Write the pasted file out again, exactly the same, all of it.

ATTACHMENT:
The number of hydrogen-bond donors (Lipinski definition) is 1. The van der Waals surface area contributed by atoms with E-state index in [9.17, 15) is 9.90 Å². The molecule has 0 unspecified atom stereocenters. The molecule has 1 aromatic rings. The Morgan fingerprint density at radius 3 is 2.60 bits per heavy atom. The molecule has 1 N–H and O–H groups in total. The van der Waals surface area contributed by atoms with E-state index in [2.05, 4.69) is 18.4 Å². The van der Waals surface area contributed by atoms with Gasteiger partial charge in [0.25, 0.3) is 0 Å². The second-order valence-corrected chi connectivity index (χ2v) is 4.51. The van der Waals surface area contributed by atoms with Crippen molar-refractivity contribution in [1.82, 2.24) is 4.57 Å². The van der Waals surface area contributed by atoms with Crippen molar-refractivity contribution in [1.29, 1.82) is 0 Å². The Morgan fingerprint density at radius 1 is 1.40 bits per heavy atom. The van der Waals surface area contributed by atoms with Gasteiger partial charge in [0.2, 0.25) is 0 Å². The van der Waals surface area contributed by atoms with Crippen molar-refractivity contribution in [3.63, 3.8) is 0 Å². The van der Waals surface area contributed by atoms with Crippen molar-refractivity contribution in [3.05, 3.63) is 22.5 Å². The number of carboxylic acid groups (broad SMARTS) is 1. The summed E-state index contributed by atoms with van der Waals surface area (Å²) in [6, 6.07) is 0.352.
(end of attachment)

The number of hydrogen-bond donors (Lipinski definition) is 1. The van der Waals surface area contributed by atoms with E-state index in [9.17, 15) is 9.90 Å². The molecule has 0 unspecified atom stereocenters. The molecule has 1 aromatic rings. The Morgan fingerprint density at radius 3 is 2.60 bits per heavy atom. The molecule has 1 N–H and O–H groups in total. The van der Waals surface area contributed by atoms with E-state index in [2.05, 4.69) is 18.4 Å². The van der Waals surface area contributed by atoms with Gasteiger partial charge in [0.25, 0.3) is 0 Å². The second-order valence-corrected chi connectivity index (χ2v) is 4.51. The van der Waals surface area contributed by atoms with Crippen molar-refractivity contribution in [1.82, 2.24) is 4.57 Å². The van der Waals surface area contributed by atoms with Crippen molar-refractivity contribution in [1.29, 1.82) is 0 Å². The Morgan fingerprint density at radius 1 is 1.40 bits per heavy atom. The van der Waals surface area contributed by atoms with Gasteiger partial charge in [0.2, 0.25) is 0 Å². The van der Waals surface area contributed by atoms with Crippen molar-refractivity contribution in [3.63, 3.8) is 0 Å². The van der Waals surface area contributed by atoms with Crippen molar-refractivity contribution in [3.05, 3.63) is 22.5 Å². The number of carboxylic acid groups (broad SMARTS) is 1. The summed E-state index contributed by atoms with van der Waals surface area (Å²) in [6, 6.07) is 0.352.